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Winston v. Salt Lake City Police Department (2016)

16 March 2016 Published in Resolved Cases

Racial Justice, Police Practices, Student Rights, Free Expression, Equal Protection - In 2012, the ACLU of Utah and the ACLU Racial Justice Project brought a federal lawsuit on behalf of three West High School students against school and police defendants over a “gang operation” conducted at school during school hours.  During the December 2010 “gang operation,” over a dozen police officers from a joint agency gang task force entered West during school hours, detained dozens of students, interrogated them about alleged gang membership or affiliation, and recorded that information in a police database.  Police photographed many of those students holding “mug-shot” style signs identifying the students’ alleged gang membership or affiliation and purported gang monikers.  The database documentation and photographs opened these young people to ongoing police scrutiny and other negative consequences, even though they did not commit a crime.  All of the students policed detained, interrogated and documented were of Latino, African-American or Pacific Island descent.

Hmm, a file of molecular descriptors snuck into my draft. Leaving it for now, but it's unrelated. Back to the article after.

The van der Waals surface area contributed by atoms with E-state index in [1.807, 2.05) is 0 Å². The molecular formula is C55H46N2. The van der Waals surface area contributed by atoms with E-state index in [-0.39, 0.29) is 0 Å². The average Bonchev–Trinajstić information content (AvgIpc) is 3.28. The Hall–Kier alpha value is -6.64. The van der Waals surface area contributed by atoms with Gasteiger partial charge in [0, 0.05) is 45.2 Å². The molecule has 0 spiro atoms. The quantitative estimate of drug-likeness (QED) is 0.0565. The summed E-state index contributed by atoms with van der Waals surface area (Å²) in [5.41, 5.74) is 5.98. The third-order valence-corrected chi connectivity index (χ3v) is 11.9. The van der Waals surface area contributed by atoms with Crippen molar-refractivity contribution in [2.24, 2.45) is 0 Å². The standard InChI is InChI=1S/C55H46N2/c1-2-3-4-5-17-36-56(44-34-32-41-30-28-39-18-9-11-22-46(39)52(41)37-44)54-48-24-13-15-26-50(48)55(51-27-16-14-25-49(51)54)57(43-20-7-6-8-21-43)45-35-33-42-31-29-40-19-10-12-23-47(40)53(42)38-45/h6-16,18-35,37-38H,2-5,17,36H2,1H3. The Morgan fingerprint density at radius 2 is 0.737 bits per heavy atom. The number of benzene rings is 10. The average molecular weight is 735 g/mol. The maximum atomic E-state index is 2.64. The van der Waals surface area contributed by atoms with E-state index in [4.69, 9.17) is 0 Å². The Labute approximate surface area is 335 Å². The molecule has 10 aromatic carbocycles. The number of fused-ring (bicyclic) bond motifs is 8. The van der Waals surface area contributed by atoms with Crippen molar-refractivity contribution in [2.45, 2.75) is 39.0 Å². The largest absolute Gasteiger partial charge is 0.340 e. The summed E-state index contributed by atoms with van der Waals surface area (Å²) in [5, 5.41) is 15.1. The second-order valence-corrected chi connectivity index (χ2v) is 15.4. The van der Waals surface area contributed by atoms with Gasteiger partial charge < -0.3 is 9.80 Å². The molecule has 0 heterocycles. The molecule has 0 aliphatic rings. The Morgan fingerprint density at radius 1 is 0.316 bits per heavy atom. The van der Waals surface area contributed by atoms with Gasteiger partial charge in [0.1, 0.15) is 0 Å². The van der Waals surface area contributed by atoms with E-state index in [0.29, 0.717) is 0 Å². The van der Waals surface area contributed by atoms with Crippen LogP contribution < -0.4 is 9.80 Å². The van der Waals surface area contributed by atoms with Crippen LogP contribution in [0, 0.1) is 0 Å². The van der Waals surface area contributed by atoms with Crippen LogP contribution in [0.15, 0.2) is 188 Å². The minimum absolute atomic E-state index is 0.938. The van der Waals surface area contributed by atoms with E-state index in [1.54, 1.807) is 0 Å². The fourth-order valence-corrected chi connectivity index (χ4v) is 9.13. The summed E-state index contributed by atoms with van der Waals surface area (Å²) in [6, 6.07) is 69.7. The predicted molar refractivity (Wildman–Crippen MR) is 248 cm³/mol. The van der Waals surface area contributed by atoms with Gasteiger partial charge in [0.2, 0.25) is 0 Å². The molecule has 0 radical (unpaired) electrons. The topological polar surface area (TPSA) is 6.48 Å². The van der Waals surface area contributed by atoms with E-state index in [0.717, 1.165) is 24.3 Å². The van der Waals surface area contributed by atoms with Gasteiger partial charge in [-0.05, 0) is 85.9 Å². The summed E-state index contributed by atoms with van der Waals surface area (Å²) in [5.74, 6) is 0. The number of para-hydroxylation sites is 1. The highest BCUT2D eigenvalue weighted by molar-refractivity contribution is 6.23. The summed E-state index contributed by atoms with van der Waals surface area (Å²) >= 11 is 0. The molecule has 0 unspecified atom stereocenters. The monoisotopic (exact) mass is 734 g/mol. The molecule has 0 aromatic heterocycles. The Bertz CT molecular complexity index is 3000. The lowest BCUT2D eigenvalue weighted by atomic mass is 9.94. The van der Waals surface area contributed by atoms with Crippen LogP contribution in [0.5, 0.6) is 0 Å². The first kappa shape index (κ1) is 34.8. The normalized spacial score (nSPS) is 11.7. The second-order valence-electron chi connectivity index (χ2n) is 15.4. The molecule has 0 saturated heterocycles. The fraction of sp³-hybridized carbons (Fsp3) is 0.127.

On March 17, 2016, The Salt Lake City Police Department and the Salt Lake City School District reached a settlement agreement by committing to make broad and meaningful changes in how they treat students of color and engage in school disciplinary issues.

On March 26, 2019, three years after the settlement of this case, leaders of the Salt Lake City School District, Salt Lake City Police Department, and Mayor Jackie Biskupski signed an agreement clarifying the role of school resource officers (SROs) at city schools. The agreement requires the equal placement of SROs across all city schools, sets limits on police access to students and their records, and creates an oversight committee and annual reporting requirement. 

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